Change the scenery.

Sometimes, all that’s needed to revive inspiration for a stagnating roleplay is to switch up the setting. If you’re stuck on character development, think about what kinds of environments your character likes and dislikes. Another reason to change the setting is to introduce new background elements. Crowded locations can be full of personalities and potential interactions even in a passing moment. In building a romance, the characters can show each other their favorite places and develop a bond over that experience. Think about what would happen if one character dislikes a place that another loves. Changing scenery doesn’t have to be a public space. Private locations such as homes and gatherings can also be opportunities to reveal a character’s personal life and relationships.



Moving the plot.

Even if your focus is primarily on internal conflict and growth, an external plot can help drive that forward. If you already have a plot in mind, discuss with your partner ways to bring the plot to your characters or even switch scenes to a point where the plot can really take off. In traditional novel writing, this is the inciting incident, and it’s the event that sends the characters on their journey. In a roleplay where the relationship is the core story, think of the inciting incident as the moment that really sets it in motion. Plots can go in any direction, and some of the other ideas here can offer insight on what drives a story. At times, characters may regress in habits and attitudes that you didn’t expect, or they may decide to veer off in an unknown direction. By moving the narrative forward, you’re also giving your partner something to respond to.



Building on the premise.

Most likely, you started out the roleplay with some idea in mind, whether it was a genre preference, a favorite pairing, or inspiration from media. Go back to what drew you to that idea in the first place and think about how to incorporate that more prominently in the story. Think about why you like a particular character dynamic and how to highlight it or aspects of the genre that you love and how those might be represented in your story. Revisit your partner’s character and highlight reasons why you thought these characters in particular would be interesting to write about. Find what makes you passionate about the roleplay and let that spur your inspiration.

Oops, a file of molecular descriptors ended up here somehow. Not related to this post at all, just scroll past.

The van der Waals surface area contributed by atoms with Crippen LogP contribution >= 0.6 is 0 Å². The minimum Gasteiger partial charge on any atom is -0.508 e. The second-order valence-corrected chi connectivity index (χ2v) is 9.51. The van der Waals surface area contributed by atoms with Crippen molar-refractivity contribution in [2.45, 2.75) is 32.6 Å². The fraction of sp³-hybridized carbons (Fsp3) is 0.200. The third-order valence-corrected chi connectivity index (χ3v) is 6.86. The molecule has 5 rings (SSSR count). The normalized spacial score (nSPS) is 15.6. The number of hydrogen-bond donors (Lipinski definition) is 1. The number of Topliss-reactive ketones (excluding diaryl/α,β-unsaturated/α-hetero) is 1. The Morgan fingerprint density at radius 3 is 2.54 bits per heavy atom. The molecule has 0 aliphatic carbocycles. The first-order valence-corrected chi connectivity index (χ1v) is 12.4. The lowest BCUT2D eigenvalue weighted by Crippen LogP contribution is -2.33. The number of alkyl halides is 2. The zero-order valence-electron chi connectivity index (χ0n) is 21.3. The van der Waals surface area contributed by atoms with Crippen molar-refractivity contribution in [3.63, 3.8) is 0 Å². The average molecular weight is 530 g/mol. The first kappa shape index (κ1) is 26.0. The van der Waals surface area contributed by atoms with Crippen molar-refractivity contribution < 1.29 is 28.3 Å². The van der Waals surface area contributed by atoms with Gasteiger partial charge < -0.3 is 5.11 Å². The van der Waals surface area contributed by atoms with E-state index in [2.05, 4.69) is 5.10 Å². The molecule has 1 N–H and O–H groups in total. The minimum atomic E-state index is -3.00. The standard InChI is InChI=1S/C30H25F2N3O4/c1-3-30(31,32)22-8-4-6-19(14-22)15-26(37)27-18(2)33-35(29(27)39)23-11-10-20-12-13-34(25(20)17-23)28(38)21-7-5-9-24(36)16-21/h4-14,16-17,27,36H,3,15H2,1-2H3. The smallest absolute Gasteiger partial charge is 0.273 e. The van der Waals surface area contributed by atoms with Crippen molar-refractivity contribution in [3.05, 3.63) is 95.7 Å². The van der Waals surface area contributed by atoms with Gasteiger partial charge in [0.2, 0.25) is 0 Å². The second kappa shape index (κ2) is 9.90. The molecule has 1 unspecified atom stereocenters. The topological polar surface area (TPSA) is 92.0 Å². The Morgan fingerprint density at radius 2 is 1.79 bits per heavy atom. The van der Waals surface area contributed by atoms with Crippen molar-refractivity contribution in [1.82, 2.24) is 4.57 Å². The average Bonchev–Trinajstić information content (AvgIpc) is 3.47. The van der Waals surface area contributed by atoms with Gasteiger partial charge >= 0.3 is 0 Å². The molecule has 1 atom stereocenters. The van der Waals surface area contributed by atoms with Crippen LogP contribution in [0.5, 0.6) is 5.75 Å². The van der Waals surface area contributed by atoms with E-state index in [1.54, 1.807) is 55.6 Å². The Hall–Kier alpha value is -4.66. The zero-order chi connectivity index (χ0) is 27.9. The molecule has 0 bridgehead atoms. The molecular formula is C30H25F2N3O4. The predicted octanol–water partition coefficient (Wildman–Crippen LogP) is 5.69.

Bring in character backstory or create a major life event.

Depending on where the characters are in the relationship and the story, this may not always be a good choice. However, past relationships can pull a character’s history into the limelight. It also allows opportunities for a character to behave differently than they would with the other main character. Good and bad influences on a character can shape how others see them. You can also introduce moral quandaries if someone that a character thought they knew turns out to be very different. Major life events do not have to be dark or traumatic. Celebrations often mark big achievements and can offer a rewarding conclusion to a character’s struggles. Conversely, you can twist the celebration with a surprise reveal or twist that marks the beginning of a new storyline.


Conclusion.

In summary, when deciding where to go in a roleplay, think about the kind of story you and your partner want to tell. Look at your character(s) and their current situation. What sounds like an interesting interaction or experience? What do you like about the interactions between the main characters? From there, you can use the listed suggestions to decide how to progress the story.